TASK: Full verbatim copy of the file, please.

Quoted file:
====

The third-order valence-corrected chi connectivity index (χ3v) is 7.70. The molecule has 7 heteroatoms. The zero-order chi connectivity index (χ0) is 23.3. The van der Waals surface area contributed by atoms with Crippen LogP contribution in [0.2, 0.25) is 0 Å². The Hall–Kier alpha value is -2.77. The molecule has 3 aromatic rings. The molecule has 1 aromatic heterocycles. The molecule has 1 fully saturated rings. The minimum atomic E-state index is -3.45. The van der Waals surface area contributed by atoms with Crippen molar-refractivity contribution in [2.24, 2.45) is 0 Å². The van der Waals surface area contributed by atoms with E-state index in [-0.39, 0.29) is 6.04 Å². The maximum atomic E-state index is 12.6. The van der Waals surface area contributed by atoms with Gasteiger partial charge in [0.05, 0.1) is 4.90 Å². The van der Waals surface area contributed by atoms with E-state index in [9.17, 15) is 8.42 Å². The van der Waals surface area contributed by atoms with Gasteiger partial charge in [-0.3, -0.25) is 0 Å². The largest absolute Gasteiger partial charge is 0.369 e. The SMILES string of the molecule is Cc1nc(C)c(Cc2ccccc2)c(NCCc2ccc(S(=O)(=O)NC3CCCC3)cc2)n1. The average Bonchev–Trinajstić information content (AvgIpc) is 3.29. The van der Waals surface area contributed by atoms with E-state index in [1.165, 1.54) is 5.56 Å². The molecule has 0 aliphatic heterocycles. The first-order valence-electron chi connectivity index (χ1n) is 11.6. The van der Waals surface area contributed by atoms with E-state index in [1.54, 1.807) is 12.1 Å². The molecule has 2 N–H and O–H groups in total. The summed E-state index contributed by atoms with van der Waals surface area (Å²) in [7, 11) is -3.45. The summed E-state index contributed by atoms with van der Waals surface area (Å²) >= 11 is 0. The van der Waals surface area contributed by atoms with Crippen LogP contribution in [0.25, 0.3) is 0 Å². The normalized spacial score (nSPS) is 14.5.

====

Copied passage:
The third-order valence-corrected chi connectivity index (χ3v) is 7.70. The molecule has 7 heteroatoms. The zero-order chi connectivity index (χ0) is 23.3. The van der Waals surface area contributed by atoms with Crippen LogP contribution in [0.2, 0.25) is 0 Å². The Hall–Kier alpha value is -2.77. The molecule has 3 aromatic rings. The molecule has 1 aromatic heterocycles. The molecule has 1 fully saturated rings. The minimum atomic E-state index is -3.45. The van der Waals surface area contributed by atoms with Crippen molar-refractivity contribution in [2.24, 2.45) is 0 Å². The van der Waals surface area contributed by atoms with E-state index in [-0.39, 0.29) is 6.04 Å². The maximum atomic E-state index is 12.6. The van der Waals surface area contributed by atoms with Gasteiger partial charge in [0.05, 0.1) is 4.90 Å². The van der Waals surface area contributed by atoms with E-state index in [9.17, 15) is 8.42 Å². The van der Waals surface area contributed by atoms with Gasteiger partial charge in [-0.3, -0.25) is 0 Å². The largest absolute Gasteiger partial charge is 0.369 e. The SMILES string of the molecule is Cc1nc(C)c(Cc2ccccc2)c(NCCc2ccc(S(=O)(=O)NC3CCCC3)cc2)n1. The average Bonchev–Trinajstić information content (AvgIpc) is 3.29. The van der Waals surface area contributed by atoms with E-state index in [1.165, 1.54) is 5.56 Å². The molecule has 0 aliphatic heterocycles. The first-order valence-electron chi connectivity index (χ1n) is 11.6. The van der Waals surface area contributed by atoms with E-state index in [1.54, 1.807) is 12.1 Å². The molecule has 2 N–H and O–H groups in total. The summed E-state index contributed by atoms with van der Waals surface area (Å²) in [7, 11) is -3.45. The summed E-state index contributed by atoms with van der Waals surface area (Å²) >= 11 is 0. The van der Waals surface area contributed by atoms with Crippen LogP contribution in [0.25, 0.3) is 0 Å². The normalized spacial score (nSPS) is 14.5.